'Red flags are going up': Trump allies are openly panicking that he is going to blow the 2020 election

In interviews with Axios, several staunch allies of Donald Trump are openly stating that the president has 4-8 weeks to salvage any chance of winning re-election due to an economy that is still spiraling out of control because of the COVID-19 crisis.


According to Stephen Moore, whose name the president once floated for a spot on Federal Reserve, "If the administration mishandles its economic recovery efforts, he said, Trump is 'in big trouble.'"

"Other conservative leaders — including former Congressman and Club for Growth President David McIntosh, a Pence ally who served in the same Indiana district immediately before the Vice President — said they worry that there isn't enough attention being placed on the longer-term, post-coronavirus economic strategy," Alayna Treene of Axios writes, adding that Treasury Secretary Steven Mnuchin has become a focus of concern.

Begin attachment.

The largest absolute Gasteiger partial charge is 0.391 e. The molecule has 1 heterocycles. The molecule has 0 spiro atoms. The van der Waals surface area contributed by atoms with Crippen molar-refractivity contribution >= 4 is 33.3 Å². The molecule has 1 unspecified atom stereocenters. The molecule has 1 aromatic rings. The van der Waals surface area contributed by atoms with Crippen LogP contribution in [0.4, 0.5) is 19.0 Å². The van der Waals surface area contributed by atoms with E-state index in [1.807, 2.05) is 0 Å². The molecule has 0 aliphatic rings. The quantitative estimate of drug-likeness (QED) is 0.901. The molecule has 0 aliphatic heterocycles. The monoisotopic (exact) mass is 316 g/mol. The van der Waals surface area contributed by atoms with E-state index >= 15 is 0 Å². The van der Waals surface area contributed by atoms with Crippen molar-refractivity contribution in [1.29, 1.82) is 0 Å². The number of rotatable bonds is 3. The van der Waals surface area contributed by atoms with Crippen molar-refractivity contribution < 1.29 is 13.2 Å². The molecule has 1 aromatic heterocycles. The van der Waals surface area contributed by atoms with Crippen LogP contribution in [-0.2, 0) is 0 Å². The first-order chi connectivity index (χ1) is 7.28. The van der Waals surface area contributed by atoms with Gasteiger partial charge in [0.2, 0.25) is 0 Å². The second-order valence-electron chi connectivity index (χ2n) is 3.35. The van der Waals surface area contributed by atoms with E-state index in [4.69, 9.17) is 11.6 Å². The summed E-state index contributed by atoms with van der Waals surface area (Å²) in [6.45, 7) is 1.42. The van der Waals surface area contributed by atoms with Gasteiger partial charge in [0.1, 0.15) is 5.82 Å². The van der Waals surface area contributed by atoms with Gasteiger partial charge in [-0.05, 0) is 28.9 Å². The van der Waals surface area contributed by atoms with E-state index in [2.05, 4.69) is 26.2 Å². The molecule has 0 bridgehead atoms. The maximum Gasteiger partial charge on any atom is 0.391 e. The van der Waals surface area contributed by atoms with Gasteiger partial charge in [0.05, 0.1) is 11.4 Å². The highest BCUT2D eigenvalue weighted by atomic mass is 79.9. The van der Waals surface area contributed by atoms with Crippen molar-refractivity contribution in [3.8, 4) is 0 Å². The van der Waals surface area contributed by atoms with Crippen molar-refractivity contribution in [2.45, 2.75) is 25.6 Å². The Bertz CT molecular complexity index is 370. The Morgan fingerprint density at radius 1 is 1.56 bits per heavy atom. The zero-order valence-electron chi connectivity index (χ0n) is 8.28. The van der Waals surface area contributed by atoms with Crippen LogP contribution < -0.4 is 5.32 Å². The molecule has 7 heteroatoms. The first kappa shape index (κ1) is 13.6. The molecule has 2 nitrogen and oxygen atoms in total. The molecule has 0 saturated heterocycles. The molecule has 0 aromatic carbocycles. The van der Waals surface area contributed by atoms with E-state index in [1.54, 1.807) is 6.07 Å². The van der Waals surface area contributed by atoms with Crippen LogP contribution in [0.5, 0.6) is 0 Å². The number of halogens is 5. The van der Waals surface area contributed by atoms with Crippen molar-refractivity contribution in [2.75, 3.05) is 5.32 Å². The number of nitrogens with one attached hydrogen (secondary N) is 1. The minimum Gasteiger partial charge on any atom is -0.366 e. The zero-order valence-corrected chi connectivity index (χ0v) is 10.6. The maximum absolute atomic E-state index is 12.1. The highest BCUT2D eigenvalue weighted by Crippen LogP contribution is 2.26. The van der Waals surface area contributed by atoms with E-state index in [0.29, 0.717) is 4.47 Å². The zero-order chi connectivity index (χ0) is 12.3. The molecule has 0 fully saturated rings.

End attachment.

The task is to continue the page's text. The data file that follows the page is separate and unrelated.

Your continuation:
"I don't think [Mnuchin] has yet started thinking about that long-term, how do we incentivize the rapid recovery or the V-shape bounce back?" McIntosh explained. "I understand their planning process, to deal with emergency. But now it's time to start thinking of the exit strategy.”

According to a Republican strategist who didn't want their name used, "Red flags are going up. We understand that there is this sort of survival phase, but there's a concern that Mnuchin is overplaying that and not looking ahead. The emerging consensus is the next phase needs to be about economic growth, not about making government bigger through massive spending and increased regulation that stifles the economic recovery."

As Treene explains, "Trump built his re-election pitch on the idea the U.S. has seen historic prosperity under his leadership — but now the economy is in shambles," and that he is looking to create a second task force -- one that reportedly includes his daughter, Ivanka Trump -- to oversee the economic impact of the coronavirus pandemic and that is not being well received.

"McIntosh poured cold water on the idea of a totally separate task force, warning that a second group would create 'competing centers for decision making,'" the report states. "Instead, McIntosh recommended that they instead beef up the existing task force led by Pence with outside business advisers, not more government officials, 'to give them that perspective of what matters in the real world economy.'"

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